I cried when I read aloud The One and Only Ivan so it only seems fitting that I cried when I read out loud Ivan:  The Remarkable True Story of the Shopping Mall Gorilla by Katherine Applegate.  My students love to ask questions after this book, they love to talk about their own animals, what they would do to save others.

I read this book out loud to all 5 of my 7th grade classrooms.  It was astounding how similar the reaction was; disbelief, outrage, questions and perhaps a tear or two shed by me.  This story Malala, A Brave Girl from Pakistan/Iqbal, A Brave Boy from Pakistan by Jeanette Winter is one that will stay with you for a long time.  This is sure to elicit conversations and calls for action.

I always seem to cheat on these posts and never stick to just 10, so for my 10th pick I will give you several instead.  All of these are worthy of being read aloud and discussed.  We need more empathy in this world, I am so glad these authors give us a chance to do just that.

Each Kindness by Jacqueline Woodson

The Name Jar by Yanksook Choi (Having a name that no one pronounces correctly in the USA really makes me love this book even more).

One by Kathryn Otoshi 

Zero by Kathryn Otoshi

Chrysanthemum by Kevin Henkes.

Which ones would you add to the list?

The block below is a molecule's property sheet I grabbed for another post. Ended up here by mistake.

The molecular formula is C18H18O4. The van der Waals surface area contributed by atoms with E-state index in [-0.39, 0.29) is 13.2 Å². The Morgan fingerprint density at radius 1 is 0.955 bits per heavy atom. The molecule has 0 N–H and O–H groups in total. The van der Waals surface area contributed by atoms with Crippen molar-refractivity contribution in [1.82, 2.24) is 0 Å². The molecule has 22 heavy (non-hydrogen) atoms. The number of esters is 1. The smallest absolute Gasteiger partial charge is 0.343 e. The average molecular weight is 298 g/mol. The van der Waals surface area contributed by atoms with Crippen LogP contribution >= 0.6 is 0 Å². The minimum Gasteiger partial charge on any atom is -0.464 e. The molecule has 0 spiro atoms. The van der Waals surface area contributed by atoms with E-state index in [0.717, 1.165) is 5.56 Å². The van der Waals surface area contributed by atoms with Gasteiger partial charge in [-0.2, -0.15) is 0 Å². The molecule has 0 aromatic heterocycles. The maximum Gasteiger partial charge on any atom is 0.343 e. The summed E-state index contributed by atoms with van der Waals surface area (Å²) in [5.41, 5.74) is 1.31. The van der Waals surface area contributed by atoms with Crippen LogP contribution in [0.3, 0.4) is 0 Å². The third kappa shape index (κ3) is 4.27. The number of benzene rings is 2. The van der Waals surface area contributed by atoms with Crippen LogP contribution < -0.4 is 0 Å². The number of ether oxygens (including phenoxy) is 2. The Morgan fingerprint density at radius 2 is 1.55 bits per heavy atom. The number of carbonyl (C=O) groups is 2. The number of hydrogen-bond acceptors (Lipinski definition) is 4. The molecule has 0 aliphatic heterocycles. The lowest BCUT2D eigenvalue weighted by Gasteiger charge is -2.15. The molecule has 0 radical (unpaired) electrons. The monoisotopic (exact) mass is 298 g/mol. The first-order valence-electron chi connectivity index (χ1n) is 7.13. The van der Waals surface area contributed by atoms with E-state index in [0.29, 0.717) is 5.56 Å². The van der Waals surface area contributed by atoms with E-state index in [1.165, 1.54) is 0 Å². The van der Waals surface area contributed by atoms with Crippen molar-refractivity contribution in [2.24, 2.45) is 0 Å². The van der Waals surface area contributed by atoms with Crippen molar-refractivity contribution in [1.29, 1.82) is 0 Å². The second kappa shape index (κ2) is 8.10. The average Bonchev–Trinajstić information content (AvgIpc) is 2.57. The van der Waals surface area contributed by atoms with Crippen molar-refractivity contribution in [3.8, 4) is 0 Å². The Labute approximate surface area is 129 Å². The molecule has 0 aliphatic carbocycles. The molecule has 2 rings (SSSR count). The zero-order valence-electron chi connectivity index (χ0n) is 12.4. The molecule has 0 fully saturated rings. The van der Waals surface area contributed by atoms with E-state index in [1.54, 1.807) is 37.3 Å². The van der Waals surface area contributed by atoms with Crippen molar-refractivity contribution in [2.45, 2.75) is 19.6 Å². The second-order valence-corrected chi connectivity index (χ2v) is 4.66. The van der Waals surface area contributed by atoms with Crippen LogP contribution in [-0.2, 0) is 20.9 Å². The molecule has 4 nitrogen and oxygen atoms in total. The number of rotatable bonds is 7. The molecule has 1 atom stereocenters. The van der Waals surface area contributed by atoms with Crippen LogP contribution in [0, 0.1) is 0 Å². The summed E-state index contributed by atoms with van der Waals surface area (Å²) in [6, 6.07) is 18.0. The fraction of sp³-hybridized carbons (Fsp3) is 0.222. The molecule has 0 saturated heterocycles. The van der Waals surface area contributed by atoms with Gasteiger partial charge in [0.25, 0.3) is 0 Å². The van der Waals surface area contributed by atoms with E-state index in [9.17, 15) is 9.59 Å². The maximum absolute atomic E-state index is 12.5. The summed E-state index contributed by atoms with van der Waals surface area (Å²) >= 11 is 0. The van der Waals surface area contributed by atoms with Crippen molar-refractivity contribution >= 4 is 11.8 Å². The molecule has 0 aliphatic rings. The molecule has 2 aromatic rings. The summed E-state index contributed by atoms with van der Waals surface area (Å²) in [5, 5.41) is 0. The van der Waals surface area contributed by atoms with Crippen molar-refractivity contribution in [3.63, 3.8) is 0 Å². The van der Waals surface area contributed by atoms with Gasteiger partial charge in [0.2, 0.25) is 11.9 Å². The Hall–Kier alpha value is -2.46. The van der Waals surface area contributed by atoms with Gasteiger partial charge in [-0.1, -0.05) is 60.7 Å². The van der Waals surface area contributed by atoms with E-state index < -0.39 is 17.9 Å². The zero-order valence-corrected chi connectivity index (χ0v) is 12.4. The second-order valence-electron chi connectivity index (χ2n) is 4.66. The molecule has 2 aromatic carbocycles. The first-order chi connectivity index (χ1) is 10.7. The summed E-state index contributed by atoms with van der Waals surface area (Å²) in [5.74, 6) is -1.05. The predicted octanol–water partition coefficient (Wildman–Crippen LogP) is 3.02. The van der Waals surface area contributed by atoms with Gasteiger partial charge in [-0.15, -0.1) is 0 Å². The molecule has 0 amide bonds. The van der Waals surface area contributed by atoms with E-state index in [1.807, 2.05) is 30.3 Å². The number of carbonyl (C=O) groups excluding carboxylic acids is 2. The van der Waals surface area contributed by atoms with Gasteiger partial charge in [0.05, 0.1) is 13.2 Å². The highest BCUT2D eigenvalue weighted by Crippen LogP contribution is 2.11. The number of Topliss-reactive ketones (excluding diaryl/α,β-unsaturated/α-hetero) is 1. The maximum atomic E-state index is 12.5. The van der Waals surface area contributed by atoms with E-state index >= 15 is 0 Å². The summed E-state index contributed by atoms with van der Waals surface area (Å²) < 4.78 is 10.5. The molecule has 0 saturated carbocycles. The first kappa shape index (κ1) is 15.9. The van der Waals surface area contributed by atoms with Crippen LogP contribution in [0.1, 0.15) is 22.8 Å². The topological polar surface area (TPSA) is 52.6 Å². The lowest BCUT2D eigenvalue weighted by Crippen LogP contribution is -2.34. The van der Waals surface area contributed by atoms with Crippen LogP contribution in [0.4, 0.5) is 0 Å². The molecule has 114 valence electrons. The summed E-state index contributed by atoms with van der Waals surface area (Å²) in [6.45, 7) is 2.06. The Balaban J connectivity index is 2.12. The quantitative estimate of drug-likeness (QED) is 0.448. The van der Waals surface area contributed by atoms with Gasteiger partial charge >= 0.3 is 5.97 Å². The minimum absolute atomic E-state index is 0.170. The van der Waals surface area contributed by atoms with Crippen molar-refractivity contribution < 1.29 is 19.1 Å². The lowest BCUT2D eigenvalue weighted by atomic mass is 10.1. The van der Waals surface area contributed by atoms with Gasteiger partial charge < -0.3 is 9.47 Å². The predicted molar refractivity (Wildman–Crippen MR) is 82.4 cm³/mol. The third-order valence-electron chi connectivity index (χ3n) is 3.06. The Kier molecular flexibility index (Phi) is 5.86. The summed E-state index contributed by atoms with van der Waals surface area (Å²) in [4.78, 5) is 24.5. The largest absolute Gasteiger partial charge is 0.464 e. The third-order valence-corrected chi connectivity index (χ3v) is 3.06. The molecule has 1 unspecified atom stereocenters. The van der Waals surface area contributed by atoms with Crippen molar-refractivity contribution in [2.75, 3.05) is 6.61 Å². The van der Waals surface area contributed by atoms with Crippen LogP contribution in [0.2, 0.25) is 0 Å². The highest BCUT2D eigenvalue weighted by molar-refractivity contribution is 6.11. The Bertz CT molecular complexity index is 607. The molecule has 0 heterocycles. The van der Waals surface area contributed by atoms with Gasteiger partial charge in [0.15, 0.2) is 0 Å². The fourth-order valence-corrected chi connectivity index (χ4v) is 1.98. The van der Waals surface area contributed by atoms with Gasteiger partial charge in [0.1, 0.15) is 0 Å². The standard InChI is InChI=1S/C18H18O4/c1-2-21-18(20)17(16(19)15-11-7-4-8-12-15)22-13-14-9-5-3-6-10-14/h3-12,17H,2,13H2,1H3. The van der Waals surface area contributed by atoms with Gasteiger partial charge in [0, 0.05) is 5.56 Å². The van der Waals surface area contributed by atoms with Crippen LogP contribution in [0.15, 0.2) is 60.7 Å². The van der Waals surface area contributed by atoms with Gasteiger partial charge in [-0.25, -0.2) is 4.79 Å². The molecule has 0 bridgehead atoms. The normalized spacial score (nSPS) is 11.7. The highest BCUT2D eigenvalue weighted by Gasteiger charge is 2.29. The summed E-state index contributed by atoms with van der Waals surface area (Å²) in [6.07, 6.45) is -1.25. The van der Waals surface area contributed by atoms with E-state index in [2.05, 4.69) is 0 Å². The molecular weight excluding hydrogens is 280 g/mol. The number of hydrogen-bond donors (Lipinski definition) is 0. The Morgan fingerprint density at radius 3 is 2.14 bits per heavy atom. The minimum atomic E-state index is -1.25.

If you like what you read here, consider reading my book Passionate Learners – How to Engage and Empower Your Students.  The 2nd edition and actual book-book (not just e-book!) comes out September 22nd from Routledge.  

12 thoughts on “10 Picture Books that Spark Empathy”

  1. The power of a great read aloud is to evoke some type of response. These will do that. City Dog, Country Frog by Mo Willems touches the heart too. It is the circle of life.

  2. I do an EMPATHY unit in September, so I’m always looking for books to add to my text set. I use many of the titles you included! I don’t know The Name Jar or Pete & Pickles, so I’m going to look for those. Two nonfiction EMPATHY books I love are A Boy and a Jaguar and Mogie: The Heart of the House. Each Kindness was on my list, as well, which focused on Empathy and mini-lesson books.

  3. I discovered “The Invisible Boy” late in the school year; my first graders loved that story. I plan on using it the first day this year. We must make a goal that no one feels invisible in our class. Two other titles I think you will love, not necessarily for empathy, are “Maple” and “Maple and Willow Together” by Lori Nichols. My grandgirls are 2 yrs and 4 months and these heartwarming stories are so perfect for them. “Maple” is also good for Arbor Day! I discovered “Maple” in a children’s bookstore called Monkey See Monkey Do. I almost cried when I read it.

  4. All these are favorites. I’m currently doing a review, to come out next week, on You Look Yummy! by Tatsuya Miyanishi. Originally published in Japan, I consider it the year’s best book for boys! It’s so good, my review will never match the beauty of the story.
    Susan Roberts
    Picture Book Reviewer

  5. Thanks for this great list. There are a few on here that are new to me so I’ll check those out. You might like to have a look at the Talking with Trees books ( They use very emotive illustrations to help walk children through challenging real life situations, like when someone says something mean, or when they leave a friend out on purpose. They are a great way to help children see an issue from someone else’s perspective, and to feel what others’ feel.